Lawyer says terror suspect may try to take back unusual guilty plea after sentence overturned

Such a move could set the stage for a trial nearly a decade after Adel Daoud’s arrest in 2012 for trying to set off a car bomb downtown when he was 18.

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Adel Daoud

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A lawyer for a Hillside man charged in a long-running Chicago terrorism case told a judge Friday he wants to talk to his client about withdrawing the unusual guilty plea he entered in 2018, potentially adding another chapter to the lengthy legal odyssey.

Adel Daoud, now 27, had been sentenced in 2019 to 16 years in prison by U.S. District Judge Sharon Johnson Coleman for trying to set off what turned out to be an inert 1,000-pound car bomb outside a downtown Chicago bar in 2012. The feds say he also tried to have an undercover federal agent killed and later attacked a fellow inmate in jail.

Ahead of his sentencing, Coleman accepted a specialized guilty plea from Daoud, in which he admitted the facts revolving around his arrest but still denied culpability. It’s known as an Alford plea. The judge accepted the plea over the objection of prosecutors.

But the feds also took the unusual step of appealing the sentence Coleman handed down. And late last year, the 7th U.S. Circuit Court of Appeals overturned that sentence and took Daoud’s case away from Coleman, finding that she “downplayed the extreme seriousness” of the matter.

The case was later re-assigned to U.S. District Judge John Lee, who presided over his first status hearing in the case Friday. Lee asked about a new sentencing hearing for Daoud, and whether he could rely on transcripts from the earlier sentencing hearing that lasted days and amounted to a mini-trial.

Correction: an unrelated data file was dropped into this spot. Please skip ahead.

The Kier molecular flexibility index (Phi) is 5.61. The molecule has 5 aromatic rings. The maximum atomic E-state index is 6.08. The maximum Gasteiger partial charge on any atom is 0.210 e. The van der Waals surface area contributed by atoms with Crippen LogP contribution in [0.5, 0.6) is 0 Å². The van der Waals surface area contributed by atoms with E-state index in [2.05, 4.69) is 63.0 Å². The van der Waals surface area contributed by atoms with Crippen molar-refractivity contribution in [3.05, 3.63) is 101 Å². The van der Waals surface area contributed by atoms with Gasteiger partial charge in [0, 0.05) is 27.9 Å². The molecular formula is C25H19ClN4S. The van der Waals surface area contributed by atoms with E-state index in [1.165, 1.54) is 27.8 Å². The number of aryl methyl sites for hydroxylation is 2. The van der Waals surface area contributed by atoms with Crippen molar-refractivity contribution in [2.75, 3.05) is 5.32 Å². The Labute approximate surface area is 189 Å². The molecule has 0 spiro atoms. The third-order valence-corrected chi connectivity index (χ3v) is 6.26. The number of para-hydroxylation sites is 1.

Defense attorney Thomas Anthony Durkin said he would “strongly object” to that idea. He said Daoud’s legal team wants to meet with Daoud in part to assess his mental health. Daoud had been ruled not mentally fit to stand trial in 2016, but Coleman later said he had recovered.

Durkin also said the 7th Circuit, in its ruling last year, analyzed the case as if Daoud had entered a normal guilty plea “and admitted to all the facts.” He said he now wants to talk to Daoud about withdrawing the Alford plea.

Such a move could set the stage for a trial nearly a decade after Daoud’s arrest, which occurred when he was 18. But Lee would also likely have to approve the withdrawal.

The judge on Friday told lawyers he wanted to take the case “one step at a time,” and he agreed for now to order Daoud sent to the Metropolitan Correctional Center in downtown Chicago to meet with his lawyers.

Daoud is currently being held in a high-security penitentiary in West Virginia, prison records show.

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